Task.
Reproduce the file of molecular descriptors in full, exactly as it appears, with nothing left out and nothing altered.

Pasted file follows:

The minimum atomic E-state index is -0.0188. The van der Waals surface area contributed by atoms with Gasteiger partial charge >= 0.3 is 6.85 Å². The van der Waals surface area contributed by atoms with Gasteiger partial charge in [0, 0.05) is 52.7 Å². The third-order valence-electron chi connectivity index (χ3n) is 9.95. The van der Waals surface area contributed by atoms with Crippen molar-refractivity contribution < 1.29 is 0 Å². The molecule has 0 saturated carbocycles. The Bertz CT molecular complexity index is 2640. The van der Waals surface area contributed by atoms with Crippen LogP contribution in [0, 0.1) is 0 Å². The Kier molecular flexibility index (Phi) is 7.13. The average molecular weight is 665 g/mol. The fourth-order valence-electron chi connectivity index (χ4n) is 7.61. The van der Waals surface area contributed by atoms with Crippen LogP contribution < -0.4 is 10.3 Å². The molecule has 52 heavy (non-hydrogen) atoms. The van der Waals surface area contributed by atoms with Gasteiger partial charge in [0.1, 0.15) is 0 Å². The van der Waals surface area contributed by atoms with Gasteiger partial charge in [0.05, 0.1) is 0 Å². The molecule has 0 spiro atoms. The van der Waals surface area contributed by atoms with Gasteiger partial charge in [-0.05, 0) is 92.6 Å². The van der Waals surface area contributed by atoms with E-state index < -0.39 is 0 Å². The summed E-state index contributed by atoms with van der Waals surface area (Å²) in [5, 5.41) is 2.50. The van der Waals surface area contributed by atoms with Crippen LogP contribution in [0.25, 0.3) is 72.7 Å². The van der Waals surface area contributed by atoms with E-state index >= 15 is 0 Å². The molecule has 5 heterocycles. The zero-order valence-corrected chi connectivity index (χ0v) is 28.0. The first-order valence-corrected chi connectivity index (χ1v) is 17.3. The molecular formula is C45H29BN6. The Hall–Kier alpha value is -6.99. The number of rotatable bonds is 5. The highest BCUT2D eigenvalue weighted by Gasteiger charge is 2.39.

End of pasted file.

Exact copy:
The minimum atomic E-state index is -0.0188. The van der Waals surface area contributed by atoms with Gasteiger partial charge >= 0.3 is 6.85 Å². The van der Waals surface area contributed by atoms with Gasteiger partial charge in [0, 0.05) is 52.7 Å². The third-order valence-electron chi connectivity index (χ3n) is 9.95. The van der Waals surface area contributed by atoms with Crippen molar-refractivity contribution < 1.29 is 0 Å². The molecule has 0 saturated carbocycles. The Bertz CT molecular complexity index is 2640. The van der Waals surface area contributed by atoms with Crippen LogP contribution in [0, 0.1) is 0 Å². The Kier molecular flexibility index (Phi) is 7.13. The average molecular weight is 665 g/mol. The fourth-order valence-electron chi connectivity index (χ4n) is 7.61. The van der Waals surface area contributed by atoms with Crippen LogP contribution < -0.4 is 10.3 Å². The molecule has 52 heavy (non-hydrogen) atoms. The van der Waals surface area contributed by atoms with Gasteiger partial charge in [0.1, 0.15) is 0 Å². The van der Waals surface area contributed by atoms with Gasteiger partial charge in [0.05, 0.1) is 0 Å². The molecule has 0 spiro atoms. The van der Waals surface area contributed by atoms with Gasteiger partial charge in [-0.05, 0) is 92.6 Å². The van der Waals surface area contributed by atoms with E-state index < -0.39 is 0 Å². The summed E-state index contributed by atoms with van der Waals surface area (Å²) in [5, 5.41) is 2.50. The van der Waals surface area contributed by atoms with Crippen LogP contribution in [0.25, 0.3) is 72.7 Å². The van der Waals surface area contributed by atoms with E-state index >= 15 is 0 Å². The molecule has 5 heterocycles. The zero-order valence-corrected chi connectivity index (χ0v) is 28.0. The first-order valence-corrected chi connectivity index (χ1v) is 17.3. The molecular formula is C45H29BN6. The Hall–Kier alpha value is -6.99. The number of rotatable bonds is 5. The highest BCUT2D eigenvalue weighted by Gasteiger charge is 2.39.